Under the US Atomic Energy Act and the Hyde Act, there is no way that India can avoid sanctions if it conducts a nuclear test in the future. Sanctions will imply a clampdown on future cooperation, as well as the US administration being required to demand the return of materials that are of US origin. In such a scenario, how can the Indian government convince its people that investment of billions of dollars and energy supplies will not be jeopardised if India conducts a test?
The answer may lie in a simple but imaginative right-sourcing strategy: don’t procure materials and equipment from the US. If India doesn’t buy equipment and fuel from US suppliers, then its investments and energy security aren’t dependent on any US action after a test. By procuring its supplies from countries other than the US, India will insulate itself from sanctions and return of materials.
In the absence of any other compelling rationale by New Delhi to assure that its investments will not be prejudiced in the future, right-sourcing seems to be the only mechanism that can defend its position. Such a strategy to deepen strategic relations with the US, yet not be dependent on their supplies, will also dovetail neatly into India’s strategic worldview where it sees an emerging balance of powers in the 21st century global order. The US government may well be aware of this strategy. Its willingness to sacrifice narrow commercial interest of one particular industry in order to obtain a broader political and economic partnership with India may be unique in its history, and that speaks of the vision and stakes at hand.
In a world where the US is faced with a mercurial Russia, an inscrutable China, the worldwide seepage of Islamic terror, and a schizophrenic and tottering Pakistan, there is simply no other nation with India’s size and democratic ethos to counterbalance the myriad challenges of the 21st century. The overriding strategic context of the relationship with India is compelling enough for the US administration to term the 123 deal as a matter of ‘national interest’. With the issue of reprocessing seemingly resolved to New Delhi’s and Washington’s mutual satisfaction, the only issue of substance on which the Left and the Right has zeroed in is the hypothesis of a nuclear test in the future. A failure on the part of the government to satisfy the naysayers on this count can result in the issue snowballing into nationalist rhetoric.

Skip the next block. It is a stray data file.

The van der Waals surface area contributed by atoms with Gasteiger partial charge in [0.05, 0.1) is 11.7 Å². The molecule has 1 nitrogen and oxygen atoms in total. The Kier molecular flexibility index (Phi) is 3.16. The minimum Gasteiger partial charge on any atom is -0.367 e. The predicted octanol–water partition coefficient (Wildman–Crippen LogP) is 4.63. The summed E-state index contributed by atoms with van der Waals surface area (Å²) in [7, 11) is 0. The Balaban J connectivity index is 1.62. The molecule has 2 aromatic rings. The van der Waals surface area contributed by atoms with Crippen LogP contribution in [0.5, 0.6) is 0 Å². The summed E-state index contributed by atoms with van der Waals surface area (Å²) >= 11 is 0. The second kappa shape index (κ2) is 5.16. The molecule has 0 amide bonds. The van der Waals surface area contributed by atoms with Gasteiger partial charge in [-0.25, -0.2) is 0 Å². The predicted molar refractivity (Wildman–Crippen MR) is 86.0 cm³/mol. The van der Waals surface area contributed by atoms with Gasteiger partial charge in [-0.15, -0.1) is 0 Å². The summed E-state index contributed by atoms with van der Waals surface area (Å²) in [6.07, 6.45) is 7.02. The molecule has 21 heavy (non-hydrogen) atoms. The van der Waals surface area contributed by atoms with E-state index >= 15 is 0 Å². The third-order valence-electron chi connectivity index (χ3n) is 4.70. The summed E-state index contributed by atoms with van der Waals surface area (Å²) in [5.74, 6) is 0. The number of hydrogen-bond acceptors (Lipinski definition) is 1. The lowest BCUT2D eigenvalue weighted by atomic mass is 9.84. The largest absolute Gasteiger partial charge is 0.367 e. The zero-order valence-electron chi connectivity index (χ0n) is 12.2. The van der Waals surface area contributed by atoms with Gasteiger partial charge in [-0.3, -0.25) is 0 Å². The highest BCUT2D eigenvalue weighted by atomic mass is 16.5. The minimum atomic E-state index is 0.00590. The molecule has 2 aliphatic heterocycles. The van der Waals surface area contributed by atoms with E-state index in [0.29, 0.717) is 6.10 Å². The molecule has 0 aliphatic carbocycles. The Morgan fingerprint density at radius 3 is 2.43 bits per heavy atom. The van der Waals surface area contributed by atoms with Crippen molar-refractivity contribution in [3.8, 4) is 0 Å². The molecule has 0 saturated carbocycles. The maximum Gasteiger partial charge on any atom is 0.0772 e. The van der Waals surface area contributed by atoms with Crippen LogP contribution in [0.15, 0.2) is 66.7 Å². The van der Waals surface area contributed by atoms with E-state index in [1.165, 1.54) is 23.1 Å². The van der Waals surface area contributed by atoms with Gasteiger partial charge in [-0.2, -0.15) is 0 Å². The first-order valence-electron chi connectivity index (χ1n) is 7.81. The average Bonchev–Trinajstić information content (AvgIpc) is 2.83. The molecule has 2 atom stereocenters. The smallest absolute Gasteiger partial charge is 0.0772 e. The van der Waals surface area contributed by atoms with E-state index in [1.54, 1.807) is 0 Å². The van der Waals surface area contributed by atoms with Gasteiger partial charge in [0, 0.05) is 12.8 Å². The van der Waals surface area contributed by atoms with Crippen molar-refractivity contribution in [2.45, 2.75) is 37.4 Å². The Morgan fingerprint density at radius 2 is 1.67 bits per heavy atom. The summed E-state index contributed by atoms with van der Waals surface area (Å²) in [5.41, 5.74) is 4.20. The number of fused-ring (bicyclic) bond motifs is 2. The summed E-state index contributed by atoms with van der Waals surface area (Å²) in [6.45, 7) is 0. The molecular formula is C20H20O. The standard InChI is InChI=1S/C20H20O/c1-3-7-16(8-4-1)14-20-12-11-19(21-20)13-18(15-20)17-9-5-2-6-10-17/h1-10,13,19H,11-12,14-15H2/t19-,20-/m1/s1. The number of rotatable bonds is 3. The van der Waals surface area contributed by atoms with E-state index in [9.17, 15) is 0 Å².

The only way out for New Delhi to declare that it has not compromised its sovereign right to test may be to articulate the right-sourcing strategy and thereby win their support for the deal. Once out of the doghouse, India can then mitigate its risk of US sanctions by sourcing its fuel and equipment from nations other than the US. Moreover, it may look only at fuel supplies in the first instance, and source the equipment as and when needed.
As Robert Kennedy once famously said, one-fifth of the people are against everything all the time. But if more than ‘a fifth’ oppose the deal in India, the government may have to spell out its right-sourcing strategy quickly. Such a strategy also insulates India’s foreign policy from unforeseen pressures in the future to align with the US on matters where it may hold divergent views. There is no doubt that American business has been one of the main forces in favour of the deal. India’s adoption of such a right-sourcing strategy might kick off a storm in corporate America. Such a response will be myopic. If the speculation is sound, then it is only the nuclear industry that could lose out, while the sum total benefit to all other industries from a newer paradigm of US-India relations will easily outweigh the loss to the American nuclear industry.
If, on the other hand, India is unable to defend its case, then the whole deal may be off. Thus the economics for corporate America boils down to this: Is it better to have a deal that would provide a major boost for US businesses in India, although without the participation of the American nuclear industry or have no deal at all? This is not to say that the nuclear industry will completely miss the boat, for it can innovate and be a player in the Indian market — something like the Japanese nuclear industry, which is structured so as to overcome its domestic compulsions, and is still a serious player in world markets.
Beyond the economic calculus, the 21st century demands an overarching strategic calculus among nations. For how will the global markets thrive and entrepreneurs profit unless there is security and freedom in the markets? The 123 Agreement is a bold attempt to create a paradigm that will help peace in our homes, and ensure a more benign scenario for Indian, American and other businesses to operate in free markets globally.
The era of atoms for peace is over. Now it is about atoms for peace and trust.
Robinder Sachdev is President, Imagindia Institute , New Delhi